September 16, 2019
 In Opioid Crisis

Country: United States
Delegate Name: Alexandre Morrison

The United States is one of the nations most severely impacted by the opioid crisis, with drug overdoses becoming the leading cause of death in people 18-45. In 2021, while still recovering from the COVID-19 pandemic, 80,411 people died by overdose. These people are primarily overdosing on “street drugs” when fentanyl, an extremely powerful opioid, is mixed into heroin, cocaine, or methamphetamines. In the past five years, this has accounted for 75% of overdoses.
The problem is so dire that for the first time in one hundred years, America’s life expectancy rate fell due to the overwhelming amount of opioid-related deaths. The opioid crisis in America has been fueled by doctors overprescribing opioids, pharmaceutical corruption and market manipulation from the OxyContin producer, Purdue, and the illegal drug trafficking of heroin and use of fentanyl to adulterate “street drugs”. With a diverse set of causes and skyrocketing addiction rates, finding solutions to the opioid epidemic is of the highest caliber of importance.
The epidemic is complex and multivarious; there are no “easy fixes” or a single solution to the vast issues in our nation’s ongoing crisis. However, the United States proposes that centralized, standardized, comprehensive legislation is the best way to care for people who are opioid-dependent. National legislation is also essential in enforcing a distinction between medically necessary opioid prescriptions from illegal use, especially when America has stringent punishments for dealers, who can face decades in prison for nonprescription drugs. In creating our laws and policies, we should closely consult with experts, such as the Drug Enforcement Agency, which has authority on drug-related issues. We can use informed guidance to set legal dosing limits that doctors cannot overstep. Experts should also develop guidelines for tapering users off of opioids safely to minimize the risk that they turn to nonprescription alternatives. These policies should be made so that individual patient needs are prioritized and may necessitate expanding insurance coverage for medical opioid-related costs.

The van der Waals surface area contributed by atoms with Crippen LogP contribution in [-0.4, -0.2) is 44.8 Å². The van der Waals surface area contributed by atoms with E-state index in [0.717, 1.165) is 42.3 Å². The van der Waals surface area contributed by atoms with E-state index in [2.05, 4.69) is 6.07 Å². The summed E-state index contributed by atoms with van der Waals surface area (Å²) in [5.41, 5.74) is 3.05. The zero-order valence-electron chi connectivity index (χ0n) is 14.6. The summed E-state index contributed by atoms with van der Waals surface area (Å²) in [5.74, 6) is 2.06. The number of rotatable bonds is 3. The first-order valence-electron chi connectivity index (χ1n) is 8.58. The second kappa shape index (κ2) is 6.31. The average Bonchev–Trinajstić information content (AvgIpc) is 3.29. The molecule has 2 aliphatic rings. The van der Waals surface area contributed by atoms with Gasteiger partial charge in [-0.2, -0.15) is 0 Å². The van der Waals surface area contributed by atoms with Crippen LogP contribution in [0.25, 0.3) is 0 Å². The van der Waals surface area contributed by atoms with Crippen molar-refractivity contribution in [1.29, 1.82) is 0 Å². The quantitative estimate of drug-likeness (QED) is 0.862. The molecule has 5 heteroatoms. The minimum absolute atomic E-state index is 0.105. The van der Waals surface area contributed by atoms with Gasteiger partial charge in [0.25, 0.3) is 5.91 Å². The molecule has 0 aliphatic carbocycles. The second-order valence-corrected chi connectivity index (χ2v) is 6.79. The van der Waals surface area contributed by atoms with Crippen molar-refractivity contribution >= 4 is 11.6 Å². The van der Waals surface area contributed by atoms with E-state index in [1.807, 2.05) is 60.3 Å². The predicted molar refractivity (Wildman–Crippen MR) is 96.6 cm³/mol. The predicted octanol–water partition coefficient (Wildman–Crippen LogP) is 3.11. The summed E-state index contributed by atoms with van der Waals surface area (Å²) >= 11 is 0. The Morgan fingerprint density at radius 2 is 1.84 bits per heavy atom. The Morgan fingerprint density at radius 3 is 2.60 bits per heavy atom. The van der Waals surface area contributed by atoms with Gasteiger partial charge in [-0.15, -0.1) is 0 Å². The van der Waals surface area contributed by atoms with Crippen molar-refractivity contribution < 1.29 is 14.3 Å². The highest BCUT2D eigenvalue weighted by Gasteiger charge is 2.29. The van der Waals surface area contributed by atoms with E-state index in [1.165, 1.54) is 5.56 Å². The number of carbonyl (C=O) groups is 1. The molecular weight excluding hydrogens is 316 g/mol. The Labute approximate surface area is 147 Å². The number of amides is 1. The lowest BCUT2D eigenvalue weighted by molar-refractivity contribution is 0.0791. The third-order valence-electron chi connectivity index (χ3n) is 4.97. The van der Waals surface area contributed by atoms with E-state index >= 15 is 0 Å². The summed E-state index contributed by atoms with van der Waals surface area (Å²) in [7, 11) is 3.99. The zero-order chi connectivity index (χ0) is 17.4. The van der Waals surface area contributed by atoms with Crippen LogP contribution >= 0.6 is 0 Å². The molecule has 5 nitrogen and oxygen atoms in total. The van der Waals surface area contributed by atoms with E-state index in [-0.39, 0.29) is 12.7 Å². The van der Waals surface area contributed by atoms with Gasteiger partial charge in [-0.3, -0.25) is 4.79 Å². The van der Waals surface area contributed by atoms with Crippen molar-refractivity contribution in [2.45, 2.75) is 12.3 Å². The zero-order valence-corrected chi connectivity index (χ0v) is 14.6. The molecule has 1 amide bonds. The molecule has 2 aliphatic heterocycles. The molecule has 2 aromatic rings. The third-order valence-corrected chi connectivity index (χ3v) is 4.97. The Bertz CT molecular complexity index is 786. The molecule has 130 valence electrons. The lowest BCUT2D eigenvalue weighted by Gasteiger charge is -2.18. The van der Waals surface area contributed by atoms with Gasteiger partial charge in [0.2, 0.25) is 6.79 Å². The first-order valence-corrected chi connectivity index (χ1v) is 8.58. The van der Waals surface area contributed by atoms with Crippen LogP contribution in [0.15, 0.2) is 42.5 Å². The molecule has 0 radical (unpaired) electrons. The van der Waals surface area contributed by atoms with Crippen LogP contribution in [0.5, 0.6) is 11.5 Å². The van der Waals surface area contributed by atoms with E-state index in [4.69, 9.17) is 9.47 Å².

For physicians, education on the relationship between opioids, addiction, and chronic pain should be compulsory. Furthermore, since privately owned clinics are the primary source of prescriptions, physicians deemed to be placing financial incentives over patient wellbeing should have their medical license revoked. The United States would also propose more research into practical ways to cope with the crisis through medication-assisted treatments (MAT), alternative therapies and pharmaceuticals for chronic pain, and increasing availability of Naloxone, which can reverse the effects of an opioid overdose. These steps become increasingly necessary when new drug-related threats emerge. We must be cognizant of the flaws in the medical system and realize that many drugs being prescribed can turn into the next addictive threat, as production technology increases. Overprescription and drug mixing will remain pertinent issues, and so we should establish a framework to prevent future crises.
Internationally, there is a serious disunity in nations’ efforts to combat drug usage within their populace. Delegate nations should prioritize stopping illegal manufacturing of opioids. As synthetic opioids grow in popularity, exercising precursor control becomes one of the most vital preventative measures countries can take. Since these drugs travel over borders and the problem is not relegated to one part of the world, the United States calls on nations to establish a unified plan. Additionally, we urge countries to cooperate regardless of external conflict in efforts to police the drug trade.

Start typing and press Enter to search